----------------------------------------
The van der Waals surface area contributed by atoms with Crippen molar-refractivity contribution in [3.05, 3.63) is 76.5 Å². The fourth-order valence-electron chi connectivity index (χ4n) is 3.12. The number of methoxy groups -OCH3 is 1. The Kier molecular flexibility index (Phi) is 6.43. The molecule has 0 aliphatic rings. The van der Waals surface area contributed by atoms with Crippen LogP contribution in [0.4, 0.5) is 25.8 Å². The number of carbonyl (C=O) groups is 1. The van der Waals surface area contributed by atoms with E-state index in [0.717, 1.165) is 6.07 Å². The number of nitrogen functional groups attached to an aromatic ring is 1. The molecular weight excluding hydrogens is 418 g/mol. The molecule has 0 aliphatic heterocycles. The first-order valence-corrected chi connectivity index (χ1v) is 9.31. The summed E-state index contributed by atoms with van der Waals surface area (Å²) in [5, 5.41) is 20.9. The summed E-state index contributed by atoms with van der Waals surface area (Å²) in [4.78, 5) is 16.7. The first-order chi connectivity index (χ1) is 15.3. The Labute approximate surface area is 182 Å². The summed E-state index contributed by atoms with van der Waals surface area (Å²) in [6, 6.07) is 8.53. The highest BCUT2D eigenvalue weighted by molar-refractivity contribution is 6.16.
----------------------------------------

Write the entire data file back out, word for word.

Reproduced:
The van der Waals surface area contributed by atoms with Crippen molar-refractivity contribution in [3.05, 3.63) is 76.5 Å². The fourth-order valence-electron chi connectivity index (χ4n) is 3.12. The number of methoxy groups -OCH3 is 1. The Kier molecular flexibility index (Phi) is 6.43. The molecule has 0 aliphatic rings. The van der Waals surface area contributed by atoms with Crippen LogP contribution in [0.4, 0.5) is 25.8 Å². The number of carbonyl (C=O) groups is 1. The van der Waals surface area contributed by atoms with E-state index in [0.717, 1.165) is 6.07 Å². The number of nitrogen functional groups attached to an aromatic ring is 1. The molecular weight excluding hydrogens is 418 g/mol. The molecule has 0 aliphatic heterocycles. The first-order valence-corrected chi connectivity index (χ1v) is 9.31. The summed E-state index contributed by atoms with van der Waals surface area (Å²) in [5, 5.41) is 20.9. The summed E-state index contributed by atoms with van der Waals surface area (Å²) in [4.78, 5) is 16.7. The first-order chi connectivity index (χ1) is 15.3. The Labute approximate surface area is 182 Å². The summed E-state index contributed by atoms with van der Waals surface area (Å²) in [6, 6.07) is 8.53. The highest BCUT2D eigenvalue weighted by molar-refractivity contribution is 6.16.